The Chuwi UBook is a Windows tablet with an 11.6 inch, 1920 x 1080 pixel touchscreen display, an Intel Core m3-6Y30 processor, 8GB of RAM, a detachable keyboard, and a pressure-sensitive pen.
Chuwi unveiled the tablet earlier this month and the company says the retail price will be $469 and up, but the company is offering discounts for customers who pre-order during a crowdfunding campaign that went live today.
Folks who got in on the Kickstarter action early may have been able to snag one for as little as $349, but that level is sold out, but the next 400 backers can pick one up for $379 and after that the price goes up to $398.
Those prices are for a model with 128GB of solid state storage. But if you’re looking for more storage you can also pledge $699 to get a model with a 1TB SSD. Only 30 of those units are available though.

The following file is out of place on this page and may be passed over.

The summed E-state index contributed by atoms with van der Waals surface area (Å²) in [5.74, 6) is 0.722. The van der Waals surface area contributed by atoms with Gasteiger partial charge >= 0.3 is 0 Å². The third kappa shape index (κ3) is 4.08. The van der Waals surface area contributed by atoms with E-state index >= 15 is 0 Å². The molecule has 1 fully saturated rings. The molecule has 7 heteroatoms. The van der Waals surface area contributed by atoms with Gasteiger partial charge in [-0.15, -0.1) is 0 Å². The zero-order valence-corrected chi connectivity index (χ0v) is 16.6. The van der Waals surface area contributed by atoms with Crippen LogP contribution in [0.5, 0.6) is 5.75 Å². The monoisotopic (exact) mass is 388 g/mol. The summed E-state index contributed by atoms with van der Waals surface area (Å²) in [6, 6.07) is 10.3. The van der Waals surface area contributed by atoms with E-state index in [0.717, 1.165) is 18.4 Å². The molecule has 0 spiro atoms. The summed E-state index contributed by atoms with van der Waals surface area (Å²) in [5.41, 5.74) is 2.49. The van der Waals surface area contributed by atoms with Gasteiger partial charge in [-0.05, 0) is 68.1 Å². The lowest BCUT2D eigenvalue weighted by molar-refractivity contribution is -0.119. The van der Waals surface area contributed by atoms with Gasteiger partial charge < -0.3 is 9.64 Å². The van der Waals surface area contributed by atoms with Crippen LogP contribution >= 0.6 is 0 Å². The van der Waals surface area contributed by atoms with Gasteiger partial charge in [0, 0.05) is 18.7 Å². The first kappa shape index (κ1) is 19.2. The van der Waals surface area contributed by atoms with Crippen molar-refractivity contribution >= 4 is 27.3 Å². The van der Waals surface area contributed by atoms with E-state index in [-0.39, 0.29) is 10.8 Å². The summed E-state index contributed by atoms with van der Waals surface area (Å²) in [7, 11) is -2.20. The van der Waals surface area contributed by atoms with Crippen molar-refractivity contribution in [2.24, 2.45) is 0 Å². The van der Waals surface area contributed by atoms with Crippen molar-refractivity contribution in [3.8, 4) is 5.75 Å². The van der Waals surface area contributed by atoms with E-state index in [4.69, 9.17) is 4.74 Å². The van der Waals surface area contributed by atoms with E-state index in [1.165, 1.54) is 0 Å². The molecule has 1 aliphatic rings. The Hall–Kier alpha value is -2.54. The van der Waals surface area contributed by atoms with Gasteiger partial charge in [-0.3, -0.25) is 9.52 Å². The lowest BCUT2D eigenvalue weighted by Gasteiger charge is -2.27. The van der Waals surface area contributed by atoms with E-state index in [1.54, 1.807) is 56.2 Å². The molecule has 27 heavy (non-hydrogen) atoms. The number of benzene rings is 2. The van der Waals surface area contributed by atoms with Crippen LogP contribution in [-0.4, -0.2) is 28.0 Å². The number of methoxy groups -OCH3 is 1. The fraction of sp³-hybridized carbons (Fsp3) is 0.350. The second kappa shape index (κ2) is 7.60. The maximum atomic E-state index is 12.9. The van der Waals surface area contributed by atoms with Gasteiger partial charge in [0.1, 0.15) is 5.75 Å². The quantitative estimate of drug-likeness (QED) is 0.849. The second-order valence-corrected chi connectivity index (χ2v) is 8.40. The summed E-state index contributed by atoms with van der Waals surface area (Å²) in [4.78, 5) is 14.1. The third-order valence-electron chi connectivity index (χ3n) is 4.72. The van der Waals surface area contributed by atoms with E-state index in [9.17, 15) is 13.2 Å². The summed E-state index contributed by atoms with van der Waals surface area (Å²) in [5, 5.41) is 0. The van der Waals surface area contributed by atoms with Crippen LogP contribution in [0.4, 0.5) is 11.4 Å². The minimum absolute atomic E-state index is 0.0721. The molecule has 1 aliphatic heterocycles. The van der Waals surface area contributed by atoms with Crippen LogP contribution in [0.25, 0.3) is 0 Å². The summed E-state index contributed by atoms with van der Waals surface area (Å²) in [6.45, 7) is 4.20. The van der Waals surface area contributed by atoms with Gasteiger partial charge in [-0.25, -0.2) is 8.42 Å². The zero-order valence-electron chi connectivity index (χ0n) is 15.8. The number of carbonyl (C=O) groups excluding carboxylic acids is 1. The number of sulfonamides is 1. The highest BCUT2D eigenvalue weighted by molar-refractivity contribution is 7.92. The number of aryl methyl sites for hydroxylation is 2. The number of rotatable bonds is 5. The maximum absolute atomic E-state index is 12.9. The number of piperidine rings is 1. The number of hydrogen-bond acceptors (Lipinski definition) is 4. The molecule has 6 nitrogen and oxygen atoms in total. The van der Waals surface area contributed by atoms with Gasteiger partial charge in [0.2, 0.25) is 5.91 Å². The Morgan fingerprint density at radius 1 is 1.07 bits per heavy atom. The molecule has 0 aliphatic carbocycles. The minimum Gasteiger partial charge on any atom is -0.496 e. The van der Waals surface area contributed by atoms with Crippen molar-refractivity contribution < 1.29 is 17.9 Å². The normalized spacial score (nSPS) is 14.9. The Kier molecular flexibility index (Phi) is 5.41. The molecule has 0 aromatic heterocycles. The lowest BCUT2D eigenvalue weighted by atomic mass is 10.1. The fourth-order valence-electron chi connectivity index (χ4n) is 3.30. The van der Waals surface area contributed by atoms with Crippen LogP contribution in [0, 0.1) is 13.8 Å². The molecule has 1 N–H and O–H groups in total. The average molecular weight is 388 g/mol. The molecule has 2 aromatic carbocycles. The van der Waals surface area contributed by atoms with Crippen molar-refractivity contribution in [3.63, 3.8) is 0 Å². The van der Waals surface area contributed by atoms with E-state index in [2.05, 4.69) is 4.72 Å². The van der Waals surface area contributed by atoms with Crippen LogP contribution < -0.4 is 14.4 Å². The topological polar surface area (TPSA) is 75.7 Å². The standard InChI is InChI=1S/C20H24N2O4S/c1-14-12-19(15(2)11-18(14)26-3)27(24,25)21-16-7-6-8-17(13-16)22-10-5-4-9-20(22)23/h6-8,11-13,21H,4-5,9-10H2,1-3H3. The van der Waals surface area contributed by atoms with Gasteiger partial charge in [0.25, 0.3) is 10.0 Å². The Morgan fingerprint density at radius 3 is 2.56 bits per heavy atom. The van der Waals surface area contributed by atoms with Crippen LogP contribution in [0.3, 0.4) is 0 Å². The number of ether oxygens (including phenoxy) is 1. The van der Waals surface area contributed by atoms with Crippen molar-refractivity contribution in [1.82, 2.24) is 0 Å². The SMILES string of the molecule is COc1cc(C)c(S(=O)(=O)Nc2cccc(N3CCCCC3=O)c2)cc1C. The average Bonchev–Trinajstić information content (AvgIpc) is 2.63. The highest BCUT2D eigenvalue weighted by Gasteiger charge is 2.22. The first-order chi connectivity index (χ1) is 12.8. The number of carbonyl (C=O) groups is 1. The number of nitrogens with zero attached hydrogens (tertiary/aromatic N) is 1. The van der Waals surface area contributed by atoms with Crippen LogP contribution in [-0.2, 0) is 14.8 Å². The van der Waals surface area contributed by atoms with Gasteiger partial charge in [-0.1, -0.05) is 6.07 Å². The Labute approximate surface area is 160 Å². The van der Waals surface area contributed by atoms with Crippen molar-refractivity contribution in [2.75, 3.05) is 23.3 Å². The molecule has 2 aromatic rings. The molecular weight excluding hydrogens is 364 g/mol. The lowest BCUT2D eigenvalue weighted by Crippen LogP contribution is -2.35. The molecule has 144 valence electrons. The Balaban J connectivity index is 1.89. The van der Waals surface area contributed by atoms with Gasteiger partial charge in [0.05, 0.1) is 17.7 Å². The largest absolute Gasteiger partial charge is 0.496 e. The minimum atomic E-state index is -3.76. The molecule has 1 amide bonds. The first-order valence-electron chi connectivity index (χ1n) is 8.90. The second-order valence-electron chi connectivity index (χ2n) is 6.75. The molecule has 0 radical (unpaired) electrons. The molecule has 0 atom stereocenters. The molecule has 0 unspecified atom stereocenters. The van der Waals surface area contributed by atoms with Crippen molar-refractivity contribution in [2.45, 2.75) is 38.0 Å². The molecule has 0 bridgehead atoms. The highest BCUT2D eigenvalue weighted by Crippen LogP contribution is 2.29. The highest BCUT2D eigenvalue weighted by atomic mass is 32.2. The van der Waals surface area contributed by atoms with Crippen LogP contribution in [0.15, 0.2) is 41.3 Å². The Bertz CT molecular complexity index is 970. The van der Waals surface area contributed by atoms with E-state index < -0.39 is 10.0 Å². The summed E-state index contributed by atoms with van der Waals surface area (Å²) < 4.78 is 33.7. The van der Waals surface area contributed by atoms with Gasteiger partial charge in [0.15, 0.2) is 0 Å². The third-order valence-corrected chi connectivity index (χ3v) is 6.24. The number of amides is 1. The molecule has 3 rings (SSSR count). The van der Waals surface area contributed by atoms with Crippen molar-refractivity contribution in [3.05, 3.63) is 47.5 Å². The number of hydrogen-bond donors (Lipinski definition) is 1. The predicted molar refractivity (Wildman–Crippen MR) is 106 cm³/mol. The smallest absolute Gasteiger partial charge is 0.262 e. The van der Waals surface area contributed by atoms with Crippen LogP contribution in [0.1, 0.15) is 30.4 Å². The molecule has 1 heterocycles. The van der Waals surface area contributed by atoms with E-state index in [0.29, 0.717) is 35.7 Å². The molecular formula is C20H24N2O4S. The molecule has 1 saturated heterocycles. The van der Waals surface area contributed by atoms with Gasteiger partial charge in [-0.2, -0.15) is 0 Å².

The Chuwi UBook features a fanless design and under the hood it uses LPDDR3 memory and an M.2 slot for solid state storage. Chuwi says the tablet’s 30.4 Wh battery (which is actually two batteries) should offer up to 9.5 hours of run time, but I’d take that figure with a grain of salt.
On the back of the tablet there’s a U-shaped kickstand (that gives the computer its name), and the detachable keyboard features backlit keys and a touchpad. The pen supports 1024 levels of pressure sensitivity, and Chuwi says the tablet uses palm suppression so that you can place your hand on the tablet while writing or drawing without worrying that your palm will act as an input device.
There are a bunch of ports along the sides including a USB Type-C port, two USB 3.0 Type-A ports, a microSD card reader, and a headphone jack. It supports 802.11ac WiFi and Bluetooth 4.0 and has front and rear cameras.
The tablet measures 11.6″ x 8″ x 0.35′ and weighs about 1.7 pounds, making it a bit bigger and heavier than a Microsoft Surface Go. But it also has a higher performance processor, a lower price tag, and a price that includes a keyboard and pen — both of which Microsoft sells separately as optional accessories for its tablets.
That said, Chuwi doesn’t exactly have Microsoft’s reputation for offering high-quality hardware (and support for that hardware), so it’s usually a good idea to proceed with caution when buying one of the company’s computers.